More than 90% of all these crimes which happened despite the UN administration in Kosovo have not been properly investigated and punished before the courts. The investigations of major crimes against Kosovo Serbs: Harvest massacre (July 99), Nish Express bomb attack (Feb 2001), massacres of Stolic family and Serb children in Obilic in summer 2003 still remain without any visible result.

In this context Mr. Holkeri who requests apology from Belgrade and at the same time passively ignores campaign of ethnic terror against remaining non-Albanians in Kosovo can be very easily understood as an open provocation. At least he should have addressed the same message to the leaders in Pristina, some of which should not only apologize but take direct judicial consequences for ordering and orchestrating murders and abductions of hundreds of Serb non-Albanian and Albanian civilians in Kosovo after the armed conflict.

Therefore, it was no surprise that the Serbian Deputy PM Mr. Covic immediately assessed  that the message of UNMIK chief Harri Holkeri to Belgrade to apologize for what occurred in Kosovo means that a part of the international community believes it is time "to complete the absolute Albanization of Kosovo". Covic, quite rightly observed that the tone and timing of Holkeri's message was totally wrong. And he was right...

If we all want to be more just would not it be necessary for Mr. Holkeri himself to apologize in front of UNMIK to hundreds of Serbian families whose dear ones were killed or abducted under the UN administration in Kosovo Province and whose lives were not protected despite the Mission's mandate. We must not forget that the goal of the mission of UNMIK and KFOR was to stop the conflict and protect all inhabitants which of course was not fully implemented. Therefore, Mr. Holkeri (not as a person of high political and moral credibility) but as a chief of UNMIK has the least moral right to request any kind of apology, especially from the Serbian people and its representatives in this moment while they are struggling to keep up with democratic reforms in Belgrade.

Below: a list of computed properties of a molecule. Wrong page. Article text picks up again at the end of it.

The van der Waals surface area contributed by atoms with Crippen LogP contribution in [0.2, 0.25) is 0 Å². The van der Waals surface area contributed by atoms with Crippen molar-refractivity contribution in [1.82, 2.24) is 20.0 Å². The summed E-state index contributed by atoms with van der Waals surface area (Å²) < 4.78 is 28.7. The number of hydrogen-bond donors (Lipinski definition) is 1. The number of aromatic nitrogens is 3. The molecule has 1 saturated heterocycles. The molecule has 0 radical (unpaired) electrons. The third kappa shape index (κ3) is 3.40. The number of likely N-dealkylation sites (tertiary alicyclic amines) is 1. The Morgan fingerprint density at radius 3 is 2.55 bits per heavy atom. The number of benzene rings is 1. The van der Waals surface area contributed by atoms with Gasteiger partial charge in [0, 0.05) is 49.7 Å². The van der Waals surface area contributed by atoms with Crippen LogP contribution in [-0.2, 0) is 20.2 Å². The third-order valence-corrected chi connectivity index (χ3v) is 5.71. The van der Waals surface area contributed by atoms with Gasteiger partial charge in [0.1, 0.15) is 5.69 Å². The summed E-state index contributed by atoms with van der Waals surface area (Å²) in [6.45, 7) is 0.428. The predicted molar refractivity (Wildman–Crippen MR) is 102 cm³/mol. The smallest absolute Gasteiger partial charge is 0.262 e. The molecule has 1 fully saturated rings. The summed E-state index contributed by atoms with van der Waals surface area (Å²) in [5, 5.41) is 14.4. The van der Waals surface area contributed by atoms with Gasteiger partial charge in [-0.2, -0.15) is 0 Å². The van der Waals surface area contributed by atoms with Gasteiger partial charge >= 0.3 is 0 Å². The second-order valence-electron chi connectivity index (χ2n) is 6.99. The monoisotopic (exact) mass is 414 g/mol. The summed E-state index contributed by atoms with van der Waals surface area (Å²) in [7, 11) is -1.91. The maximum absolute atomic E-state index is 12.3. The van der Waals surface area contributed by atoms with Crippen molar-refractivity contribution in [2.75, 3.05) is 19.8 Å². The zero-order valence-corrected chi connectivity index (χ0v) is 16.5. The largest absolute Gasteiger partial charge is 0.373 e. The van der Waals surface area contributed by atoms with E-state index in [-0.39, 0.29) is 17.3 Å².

Instead of asking from Belgrade to repeat the immortal noble act of Willi Brandt f Kosovo Albanian leaders and especially UNMIK Mission should do their best and finally stop the suffering of the innocent Serb populating in Kosovo, prevent further desecrations of Christian holy sites and establish free and secure surrounding for all Kosovo's inhabitants regardless of their ethnicity and religion. This will mean more than any theatrical phrase or gesture.

To paraphrase the old Latin proverb in slightly different way

 VERBA VOLANT, ACTA MANENT - WORDS FLY, ACTS REMAIN

*The original Latin proverb says verba volant, scripta manent


RELATED ARTICLES:

Communique of the Holy Synod in Patriarchate of Pec on July 5, 1999

Easter Proclamation of Bishop Artemije, March 27, 1999
Condemnation of ethnic violence and NATO bombing
Democratically oriented Serbian Organizations Denounced Expulsion of Albanians

Declaration on Peace and Tolerance
Serbian Orthodox Church - Feb 25, 1999

June 12, 1998:
The Public Statement by Decani Monastery
At the very beginning of the armed conflict in Kosovo Decani monks strongly
condemned violence of both Milosevic's regime and Albanian extremists

March 1998
Bishop Artemije's Testimony on Kosovo in US Congress
Bishop Artemije and Mr. Trajkovic strongly condemned excessive use of police force by police against Albanian civilians but also opposed to violence and attacks on police by KLA

Monastic communities during the war
New York Times, Monastic Refuge For Kosovars, June 16, 99
AP, Serb Monastery Protects All Peoples, June 17, 99
KRN, Decani Monks' Courage Saved Lives of Many Kosovars, June 23, 99
Chicago Tribune, Abbess Helps Serbs and Ethnic Albanians, June 23, 99

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This article was written exclusively for the Belgrade daily Danas and appeared in its weekend edition of November 29-30, 2003.

Why the UN Mission is Hiding the Real Situation in Kosovo and Metohija From the Public

On the beginning of cooperation between Belgrade and UNMIK on the investigation of KLA crimes
 


Results of UN/KFOR mission that Kosovo Serbs experience firsthand every day
The number of unresolved cases of attacks against Serbs since the arrival of the
peacekeeping mission in Kosovo and Metohija give rise to the legitimate question